Delivery Schedules

The heavy demands for the rearmament program of the United States and our allies have given us at General Radio a real job to do. As most of our readers know, it takes time to produce precision equipment. The process of manufacturing it is not the kind that can be speeded up quickly to meet increased demand — rather, the production growth is a slow and careful process if quality, accuracy, and satisfactory long-life performance are not to be impaired.

The problem is further complicated by the extensive line of equipment that we manufacture. General Radio makes over 400 different products, ranging in complexity from banana plugs to frequency standards and, in price, from a few cents to several thousand dollars. With few exceptions (Variacs, for one example), instruments are produced not on a continuous production line, but in lots which are carefully scheduled so as to have, in normal times, all four-hundred-plus products always available from stock. A production cycle for a typical instrument, including the time required for delivery to us of outside purchased components, is now from six to ten months.

When new orders outrun manufacture, production lots are sometimes entirely sold before they can be completed. At all times we try to forecast, product by product, based upon experience, what the probable demand will be, so that no item will ever be oversold, or at least for only a short time. That is, production is scheduled "on spec" in anticipation of orders. Some factors influencing demand are, however, unpredictable. Procurement of a single instrument, in considerable quantity, by one of the military services, if immediate delivery is desired, is one example. Another is the specification of an instrument for making required tests on military equipment made in large quantities by other manufacturers. When this happens, there is little we can do but wait for the next production lot, since all production time is scheduled for many months ahead. Everything possible is done, however, to expedite the next lot.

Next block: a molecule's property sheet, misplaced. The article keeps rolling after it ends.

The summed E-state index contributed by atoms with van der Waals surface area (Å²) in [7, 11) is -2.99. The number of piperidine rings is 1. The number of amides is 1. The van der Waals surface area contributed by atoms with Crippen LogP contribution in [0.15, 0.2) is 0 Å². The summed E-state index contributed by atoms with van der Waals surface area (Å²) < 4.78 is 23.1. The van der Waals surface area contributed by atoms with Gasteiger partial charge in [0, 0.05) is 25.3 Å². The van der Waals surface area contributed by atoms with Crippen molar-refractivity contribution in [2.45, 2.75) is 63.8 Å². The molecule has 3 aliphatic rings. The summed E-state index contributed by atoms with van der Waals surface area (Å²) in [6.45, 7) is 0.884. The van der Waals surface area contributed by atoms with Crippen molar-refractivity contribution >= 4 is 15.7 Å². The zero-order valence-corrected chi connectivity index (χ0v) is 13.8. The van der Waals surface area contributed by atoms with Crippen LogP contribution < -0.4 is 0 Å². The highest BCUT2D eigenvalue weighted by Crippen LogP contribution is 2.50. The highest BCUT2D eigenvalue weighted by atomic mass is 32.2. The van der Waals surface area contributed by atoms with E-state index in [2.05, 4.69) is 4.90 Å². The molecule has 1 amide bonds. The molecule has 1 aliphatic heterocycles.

Add to these the technical difficulties that can arise during manufacture, especially on new products, and the failure of outside purchased material to arrive on schedule or, when it does arrive, to meet specifications, and the result is that our delivery schedules suffer.

Sometimes our delivei'y promises are not as good as we would like to see them, but we think you, our customers, would rather wait a little longer than in normal times and be sure of getting the quality of product you are accustomed to expect from General Radio.

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